A Review Of Sunday Night's 73rd Emmy Awards Netflix's royal family drama The Crown and Apple TV+'s comedy Ted Lasso scored major wins at the Emmys. Despite honoring a roster of deserving and well-liked shows, the ceremony fell a bit flat.

A Review Of Sunday Night's 73rd Emmy Awards

A Review Of Sunday Night's 73rd Emmy Awards

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Netflix's royal family drama The Crown and Apple TV+'s comedy Ted Lasso scored major wins at the Emmys. Despite honoring a roster of deserving and well-liked shows, the ceremony fell a bit flat.


I spent a few minutes before the show today scanning the news for the big winners at the Emmys. I mean, it's news, right? It is my job. Headline - "Ted Lasso" and "The Crown" won big. But that's not enough to satisfy my award show curiosity, so here is NPR TV critic Eric Deggans to fill in the rest of the story.

ERIC DEGGANS, BYLINE: Last night's Emmy Awards started with an anthem that promised a seriously fun party - a version of the late rapper Biz Markie's hit "Just A Friend" adapted for the Emmy Awards, with Rita Wilson, among others, rapping.


RITA WILSON: (Rapping) And this rap wouldn't be complete. I got to give a shoutout to "Sesame Street."

DEGGANS: But as the awards unfolded, that energy didn't hold. In fact, it was surprising - especially for a contest where the winners were largely expected, well-liked and deserving - how lackluster it all was. Netflix's "The Crown" won seven awards last night, including best drama series, its first win in four nominations, but widely expected. Similarly, Apple TV+'s popular "Ted Lasso" scored four wins, including best comedy series and best supporting actress in a comedy, which went to a very excited Hannah Waddingham.


HANNAH WADDINGHAM: To my parents, who I nearly lost during the filming of this season, I'm so glad that you're here to see this moment.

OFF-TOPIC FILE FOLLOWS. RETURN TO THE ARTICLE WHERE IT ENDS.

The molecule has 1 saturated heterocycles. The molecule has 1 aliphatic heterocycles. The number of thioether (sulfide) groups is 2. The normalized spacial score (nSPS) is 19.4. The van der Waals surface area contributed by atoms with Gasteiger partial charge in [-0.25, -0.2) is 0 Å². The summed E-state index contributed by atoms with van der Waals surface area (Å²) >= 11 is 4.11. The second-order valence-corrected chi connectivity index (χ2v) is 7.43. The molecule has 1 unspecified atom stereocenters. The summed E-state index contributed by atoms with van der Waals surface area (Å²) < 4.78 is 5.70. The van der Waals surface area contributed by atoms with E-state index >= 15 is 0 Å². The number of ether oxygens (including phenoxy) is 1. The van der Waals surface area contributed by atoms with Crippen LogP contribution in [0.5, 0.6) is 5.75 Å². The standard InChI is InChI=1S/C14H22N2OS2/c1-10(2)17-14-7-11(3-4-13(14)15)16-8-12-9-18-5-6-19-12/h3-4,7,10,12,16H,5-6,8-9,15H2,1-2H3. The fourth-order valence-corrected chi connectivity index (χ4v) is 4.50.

DEGGANS: One of the night's more poignant speeches came from Jean Smart, winner of best actress in a comedy for HBO Max's "Hacks." Smart, a TV veteran who's become a fan favorite with a string of powerful performances in recent acclaimed shows like "Watchmen," "Mare Of Easttown" and "Hacks," drew a standing ovation.


JEAN SMART: I have to acknowledge my late husband, Richard Gilliland, who passed away six months yesterday. And I would not be here without his kind of putting his career on the back burner so that I could take advantage of all the wonderful opportunities that I've had.

DEGGANS: But the evening also had an odd tension. Comic actor Seth Rogen touched on one issue when he noted everyone seemed to be gathered in a relatively small space with no mask on during a pandemic.


SETH ROGEN: Let me start by saying there is way too many of us in this little room. They said this was outdoors. It's not.

DEGGANS: The show also struggled with when to start music to, quote, "play off" winners who talked too long. After the music cut off Jean Smart, Governors Award winner Debbie Allen made it plain she wasn't tolerating anyone limiting her remarks.


DEBBIE ALLEN: It's taken a lot of courage to be the only woman in the room most of the time. Honey, turn that clock off. I ain't paying no attention to it. Turn it off. Turn it off.

DEGGANS: Scott Frank, co-creator, writer and director of the best limited series winner "The Queen's Gambit," drew ire online by refusing to stop talking while accepting an Emmy for best direction. Waving off the music several times, he looked like the picture of Hollywood entitlement, speaking longer than most every other winner.

But what was most striking - no person of color won any of the dozen acting awards handed out last night, despite racial and ethnic diversity among the nominees and presenters. Michaela Coel, star of HBO's limited series "I May Destroy You," was one of the few non-white Emmy winners to speak last night. She won a writing award for the program, which was loosely based on her own experience with sexual assault.


MICHAELA COEL: Write the tale that scares you, that makes you feel uncertain, that isn't comfortable. I dare you. I dedicate this story to every single survivor of sexual assault. Thank you.

DEGGANS: Host Cedric the Entertainer seemed overmatched from the start. Despite a few interesting jokes and a great pre-taped skit with actors like Jason Alexander complaining about never winning an Emmy, he wasn't able to provide much spark. A quality awards ceremony is a mix of good pacing, great entertainment and a few surprises. Unfortunately, by offering a ceremony that was a little too predictable, a little too scripted and a little too white, last night's Emmy Awards fell short in just about every category.

I'm Eric Deggans.


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